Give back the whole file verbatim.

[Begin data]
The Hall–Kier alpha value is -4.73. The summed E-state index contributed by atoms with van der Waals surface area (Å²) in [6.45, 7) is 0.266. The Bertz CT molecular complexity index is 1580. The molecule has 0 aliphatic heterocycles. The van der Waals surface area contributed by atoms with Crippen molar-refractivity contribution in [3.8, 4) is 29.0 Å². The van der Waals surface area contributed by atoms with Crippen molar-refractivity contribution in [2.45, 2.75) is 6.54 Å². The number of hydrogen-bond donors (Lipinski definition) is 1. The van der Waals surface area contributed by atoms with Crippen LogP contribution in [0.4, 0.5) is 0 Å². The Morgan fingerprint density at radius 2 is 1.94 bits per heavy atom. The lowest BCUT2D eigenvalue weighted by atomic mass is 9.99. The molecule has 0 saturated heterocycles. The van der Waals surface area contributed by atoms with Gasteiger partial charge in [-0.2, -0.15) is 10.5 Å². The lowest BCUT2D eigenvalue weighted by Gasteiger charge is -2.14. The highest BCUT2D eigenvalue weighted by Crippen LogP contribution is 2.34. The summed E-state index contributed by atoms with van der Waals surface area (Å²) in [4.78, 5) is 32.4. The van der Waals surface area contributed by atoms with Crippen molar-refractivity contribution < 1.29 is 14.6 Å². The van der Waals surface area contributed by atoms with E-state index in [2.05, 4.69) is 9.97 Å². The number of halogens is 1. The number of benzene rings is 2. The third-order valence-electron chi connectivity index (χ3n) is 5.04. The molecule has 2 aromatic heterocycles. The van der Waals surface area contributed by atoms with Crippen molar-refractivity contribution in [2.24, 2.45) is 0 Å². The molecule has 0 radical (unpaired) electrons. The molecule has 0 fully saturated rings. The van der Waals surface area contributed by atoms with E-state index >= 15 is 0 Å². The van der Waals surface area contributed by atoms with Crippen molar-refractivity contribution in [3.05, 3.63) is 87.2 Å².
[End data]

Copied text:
The Hall–Kier alpha value is -4.73. The summed E-state index contributed by atoms with van der Waals surface area (Å²) in [6.45, 7) is 0.266. The Bertz CT molecular complexity index is 1580. The molecule has 0 aliphatic heterocycles. The van der Waals surface area contributed by atoms with Crippen molar-refractivity contribution in [3.8, 4) is 29.0 Å². The van der Waals surface area contributed by atoms with Crippen molar-refractivity contribution in [2.45, 2.75) is 6.54 Å². The number of hydrogen-bond donors (Lipinski definition) is 1. The van der Waals surface area contributed by atoms with Crippen LogP contribution in [0.4, 0.5) is 0 Å². The Morgan fingerprint density at radius 2 is 1.94 bits per heavy atom. The lowest BCUT2D eigenvalue weighted by atomic mass is 9.99. The molecule has 0 saturated heterocycles. The van der Waals surface area contributed by atoms with Gasteiger partial charge in [-0.2, -0.15) is 10.5 Å². The lowest BCUT2D eigenvalue weighted by Gasteiger charge is -2.14. The highest BCUT2D eigenvalue weighted by Crippen LogP contribution is 2.34. The summed E-state index contributed by atoms with van der Waals surface area (Å²) in [4.78, 5) is 32.4. The van der Waals surface area contributed by atoms with Crippen molar-refractivity contribution < 1.29 is 14.6 Å². The van der Waals surface area contributed by atoms with E-state index in [2.05, 4.69) is 9.97 Å². The number of halogens is 1. The number of benzene rings is 2. The third-order valence-electron chi connectivity index (χ3n) is 5.04. The molecule has 2 aromatic heterocycles. The van der Waals surface area contributed by atoms with Crippen molar-refractivity contribution in [2.24, 2.45) is 0 Å². The molecule has 0 radical (unpaired) electrons. The molecule has 0 fully saturated rings. The van der Waals surface area contributed by atoms with E-state index >= 15 is 0 Å². The van der Waals surface area contributed by atoms with Crippen molar-refractivity contribution in [3.05, 3.63) is 87.2 Å².